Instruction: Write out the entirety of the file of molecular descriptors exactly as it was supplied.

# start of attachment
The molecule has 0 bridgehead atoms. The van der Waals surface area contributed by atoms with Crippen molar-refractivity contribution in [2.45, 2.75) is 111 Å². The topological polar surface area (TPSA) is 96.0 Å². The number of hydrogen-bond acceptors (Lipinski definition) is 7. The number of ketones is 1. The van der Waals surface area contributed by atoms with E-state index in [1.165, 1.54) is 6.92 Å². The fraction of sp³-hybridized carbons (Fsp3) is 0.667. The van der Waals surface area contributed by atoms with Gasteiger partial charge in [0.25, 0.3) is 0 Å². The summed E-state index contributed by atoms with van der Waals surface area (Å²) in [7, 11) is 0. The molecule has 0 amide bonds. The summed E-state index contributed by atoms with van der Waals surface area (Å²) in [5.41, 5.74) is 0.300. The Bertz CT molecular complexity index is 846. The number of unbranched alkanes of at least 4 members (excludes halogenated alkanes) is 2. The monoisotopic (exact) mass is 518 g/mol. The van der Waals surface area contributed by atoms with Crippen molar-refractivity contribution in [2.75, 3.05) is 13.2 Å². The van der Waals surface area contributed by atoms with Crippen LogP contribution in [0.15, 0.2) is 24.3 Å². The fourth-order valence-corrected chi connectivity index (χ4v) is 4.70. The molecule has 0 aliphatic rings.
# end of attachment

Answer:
The molecule has 0 bridgehead atoms. The van der Waals surface area contributed by atoms with Crippen molar-refractivity contribution in [2.45, 2.75) is 111 Å². The topological polar surface area (TPSA) is 96.0 Å². The number of hydrogen-bond acceptors (Lipinski definition) is 7. The number of ketones is 1. The van der Waals surface area contributed by atoms with E-state index in [1.165, 1.54) is 6.92 Å². The fraction of sp³-hybridized carbons (Fsp3) is 0.667. The van der Waals surface area contributed by atoms with Gasteiger partial charge in [0.25, 0.3) is 0 Å². The summed E-state index contributed by atoms with van der Waals surface area (Å²) in [7, 11) is 0. The molecule has 0 amide bonds. The summed E-state index contributed by atoms with van der Waals surface area (Å²) in [5.41, 5.74) is 0.300. The Bertz CT molecular complexity index is 846. The number of unbranched alkanes of at least 4 members (excludes halogenated alkanes) is 2. The monoisotopic (exact) mass is 518 g/mol. The van der Waals surface area contributed by atoms with Crippen molar-refractivity contribution in [2.75, 3.05) is 13.2 Å². The van der Waals surface area contributed by atoms with Crippen LogP contribution in [0.15, 0.2) is 24.3 Å². The fourth-order valence-corrected chi connectivity index (χ4v) is 4.70. The molecule has 0 aliphatic rings.